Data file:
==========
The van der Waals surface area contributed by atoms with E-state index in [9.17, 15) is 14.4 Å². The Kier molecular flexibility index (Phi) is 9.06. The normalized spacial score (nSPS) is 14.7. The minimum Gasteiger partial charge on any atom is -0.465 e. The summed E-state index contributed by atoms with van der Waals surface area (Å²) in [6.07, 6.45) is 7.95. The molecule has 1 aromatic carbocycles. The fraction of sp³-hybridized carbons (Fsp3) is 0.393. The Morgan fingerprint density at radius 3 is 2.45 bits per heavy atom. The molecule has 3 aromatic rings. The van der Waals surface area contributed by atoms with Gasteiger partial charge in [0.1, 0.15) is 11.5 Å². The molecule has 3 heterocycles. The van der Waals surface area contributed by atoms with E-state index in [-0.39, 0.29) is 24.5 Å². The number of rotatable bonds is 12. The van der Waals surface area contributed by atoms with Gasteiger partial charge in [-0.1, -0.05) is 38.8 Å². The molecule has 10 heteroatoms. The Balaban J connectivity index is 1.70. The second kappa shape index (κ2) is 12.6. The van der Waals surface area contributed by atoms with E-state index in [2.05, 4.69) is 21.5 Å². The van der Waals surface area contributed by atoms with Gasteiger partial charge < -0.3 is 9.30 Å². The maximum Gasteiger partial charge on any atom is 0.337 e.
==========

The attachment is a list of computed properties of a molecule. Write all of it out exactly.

The van der Waals surface area contributed by atoms with E-state index in [9.17, 15) is 14.4 Å². The Kier molecular flexibility index (Phi) is 9.06. The normalized spacial score (nSPS) is 14.7. The minimum Gasteiger partial charge on any atom is -0.465 e. The summed E-state index contributed by atoms with van der Waals surface area (Å²) in [6.07, 6.45) is 7.95. The molecule has 1 aromatic carbocycles. The fraction of sp³-hybridized carbons (Fsp3) is 0.393. The Morgan fingerprint density at radius 3 is 2.45 bits per heavy atom. The molecule has 3 aromatic rings. The van der Waals surface area contributed by atoms with Gasteiger partial charge in [0.1, 0.15) is 11.5 Å². The molecule has 3 heterocycles. The van der Waals surface area contributed by atoms with E-state index in [-0.39, 0.29) is 24.5 Å². The number of rotatable bonds is 12. The van der Waals surface area contributed by atoms with Gasteiger partial charge in [-0.1, -0.05) is 38.8 Å². The molecule has 10 heteroatoms. The Balaban J connectivity index is 1.70. The second kappa shape index (κ2) is 12.6. The van der Waals surface area contributed by atoms with E-state index in [2.05, 4.69) is 21.5 Å². The van der Waals surface area contributed by atoms with Gasteiger partial charge < -0.3 is 9.30 Å². The maximum Gasteiger partial charge on any atom is 0.337 e.